By Dr. Ruwantissa Abeyratne
Attacks on worshippers in religious sanctuaries have happened before. We remember the Christchurch Mosque shootings in New Zealand on March 15 of this year and the terrorist attacks on Lahore in 2016 on Easter Sunday when 75 people were killed. As for attacks on hotels, the 2008 Mumbai attacks that killed 166 come to mind. Horrendous, cruel and cowardly as they were, they had the distinctive characteristic of an attack perpetrated on one location. The unspeakably cruel and dastardly acts perpetrated by terrorists on the holy day of 21 April – again on Easter Sunday – on the populace of Sri Lanka who are known to be hospitable and generous to one another and to foreigners – stand out as multifarious and simultaneous terrorist acts on churches, hotels and other locations across the county. They bear distinct similarity to the attacks during the holy season of Lent in the 2017 Palm Sunday assault in Egypt carried out in the two cities of Tanta and Alexandria in which 45 people were murdered. All the above acts are unforgivably vicious and evil. They are the new terrorism.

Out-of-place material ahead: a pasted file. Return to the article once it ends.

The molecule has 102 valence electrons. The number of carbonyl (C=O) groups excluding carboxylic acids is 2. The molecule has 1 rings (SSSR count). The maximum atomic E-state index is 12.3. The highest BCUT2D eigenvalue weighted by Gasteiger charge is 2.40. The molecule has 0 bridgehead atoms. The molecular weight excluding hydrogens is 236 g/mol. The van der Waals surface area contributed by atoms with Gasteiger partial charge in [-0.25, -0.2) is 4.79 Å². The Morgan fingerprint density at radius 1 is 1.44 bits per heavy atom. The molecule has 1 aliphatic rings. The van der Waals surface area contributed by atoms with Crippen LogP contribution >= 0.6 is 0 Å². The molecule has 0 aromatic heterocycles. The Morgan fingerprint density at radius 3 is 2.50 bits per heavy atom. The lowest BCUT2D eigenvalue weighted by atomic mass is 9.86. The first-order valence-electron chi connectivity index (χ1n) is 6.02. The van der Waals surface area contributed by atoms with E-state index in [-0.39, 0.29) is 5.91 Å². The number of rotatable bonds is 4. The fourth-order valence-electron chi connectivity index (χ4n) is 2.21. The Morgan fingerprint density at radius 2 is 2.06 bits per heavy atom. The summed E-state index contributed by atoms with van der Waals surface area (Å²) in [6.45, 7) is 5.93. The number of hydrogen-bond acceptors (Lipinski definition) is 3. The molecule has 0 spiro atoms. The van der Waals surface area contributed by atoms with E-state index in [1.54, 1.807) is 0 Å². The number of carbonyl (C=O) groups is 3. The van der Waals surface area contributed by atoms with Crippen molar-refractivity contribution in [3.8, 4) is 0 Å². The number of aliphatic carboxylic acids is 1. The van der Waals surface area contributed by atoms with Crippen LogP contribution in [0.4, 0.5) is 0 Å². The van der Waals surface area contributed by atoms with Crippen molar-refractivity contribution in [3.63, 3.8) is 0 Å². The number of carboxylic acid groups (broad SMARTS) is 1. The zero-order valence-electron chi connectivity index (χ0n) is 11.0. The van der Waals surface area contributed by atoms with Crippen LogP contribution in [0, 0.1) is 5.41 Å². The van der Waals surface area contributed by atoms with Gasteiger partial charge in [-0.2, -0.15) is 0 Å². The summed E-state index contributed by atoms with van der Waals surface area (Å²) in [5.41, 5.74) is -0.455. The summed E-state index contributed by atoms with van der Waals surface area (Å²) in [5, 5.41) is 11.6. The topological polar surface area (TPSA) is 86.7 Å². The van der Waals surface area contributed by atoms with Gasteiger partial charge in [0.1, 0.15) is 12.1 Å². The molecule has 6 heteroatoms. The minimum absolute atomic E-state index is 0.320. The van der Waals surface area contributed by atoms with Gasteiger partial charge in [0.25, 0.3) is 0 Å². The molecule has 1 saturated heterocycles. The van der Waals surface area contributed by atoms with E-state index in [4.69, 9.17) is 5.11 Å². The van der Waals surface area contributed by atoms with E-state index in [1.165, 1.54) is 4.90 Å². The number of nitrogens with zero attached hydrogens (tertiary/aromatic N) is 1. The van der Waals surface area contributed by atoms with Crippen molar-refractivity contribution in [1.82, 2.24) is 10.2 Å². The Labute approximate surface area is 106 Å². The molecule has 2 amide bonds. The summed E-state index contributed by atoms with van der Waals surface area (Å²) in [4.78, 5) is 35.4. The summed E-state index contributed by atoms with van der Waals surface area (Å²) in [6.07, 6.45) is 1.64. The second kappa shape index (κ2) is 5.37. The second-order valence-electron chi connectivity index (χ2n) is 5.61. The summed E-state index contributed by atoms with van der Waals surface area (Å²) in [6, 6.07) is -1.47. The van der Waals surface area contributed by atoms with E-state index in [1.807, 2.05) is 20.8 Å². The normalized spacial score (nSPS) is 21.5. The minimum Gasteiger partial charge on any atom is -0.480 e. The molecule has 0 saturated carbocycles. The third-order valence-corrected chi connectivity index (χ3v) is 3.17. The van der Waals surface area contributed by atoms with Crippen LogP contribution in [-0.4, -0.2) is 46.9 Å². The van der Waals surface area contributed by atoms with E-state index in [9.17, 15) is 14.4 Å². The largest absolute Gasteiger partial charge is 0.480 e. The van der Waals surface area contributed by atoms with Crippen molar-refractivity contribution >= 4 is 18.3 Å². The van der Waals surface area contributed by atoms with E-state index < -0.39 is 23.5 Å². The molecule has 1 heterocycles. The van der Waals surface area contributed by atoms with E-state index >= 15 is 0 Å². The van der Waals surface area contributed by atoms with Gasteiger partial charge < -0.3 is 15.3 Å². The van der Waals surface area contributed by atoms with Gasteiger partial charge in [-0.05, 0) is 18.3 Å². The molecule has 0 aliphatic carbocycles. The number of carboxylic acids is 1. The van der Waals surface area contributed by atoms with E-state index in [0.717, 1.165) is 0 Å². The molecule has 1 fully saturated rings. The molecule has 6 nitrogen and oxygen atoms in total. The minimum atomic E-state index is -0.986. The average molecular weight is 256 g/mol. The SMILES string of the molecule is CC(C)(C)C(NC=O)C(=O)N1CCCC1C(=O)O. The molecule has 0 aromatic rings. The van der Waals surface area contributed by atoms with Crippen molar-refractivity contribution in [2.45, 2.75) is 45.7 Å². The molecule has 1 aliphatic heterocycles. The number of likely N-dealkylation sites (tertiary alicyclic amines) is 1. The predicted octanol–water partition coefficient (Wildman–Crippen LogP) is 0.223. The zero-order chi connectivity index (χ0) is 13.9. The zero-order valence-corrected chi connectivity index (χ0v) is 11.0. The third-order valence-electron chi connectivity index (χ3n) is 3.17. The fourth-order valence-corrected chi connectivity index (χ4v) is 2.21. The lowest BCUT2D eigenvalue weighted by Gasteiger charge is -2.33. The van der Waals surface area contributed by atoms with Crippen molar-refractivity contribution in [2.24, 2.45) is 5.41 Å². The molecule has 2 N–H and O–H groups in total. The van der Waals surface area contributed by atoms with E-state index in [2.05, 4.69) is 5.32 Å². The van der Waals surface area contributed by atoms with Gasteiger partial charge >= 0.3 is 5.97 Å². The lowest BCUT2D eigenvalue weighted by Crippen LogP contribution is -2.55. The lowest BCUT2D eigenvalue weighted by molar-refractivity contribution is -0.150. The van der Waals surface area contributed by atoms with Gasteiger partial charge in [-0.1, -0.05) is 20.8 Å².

The attacks in Sri Lanka killed at least 290 people and injured over 400. At least 20 of those killed were foreigners. At the time of writing, analysts were still trying to figure out a pattern for these mass killings across the country with a view to identifying the modus operandi of a particular terrorist group, with little success. Chatham House was of the view: “The first goal appears to be to spark further violence. There has been a striking uptick in nationalist sentiment among the predominantly Buddhist, Sinhalese majority in Sri Lanka, and in recent years tensions with the Christian and Muslim minorities, which each make up no more than ten percent of the population, have been growing”. That these attacks would severely affect the tourism industry is a fact and the Prime Minister ascribed the attacks inter alia to attempts at paralysing the economy of the country.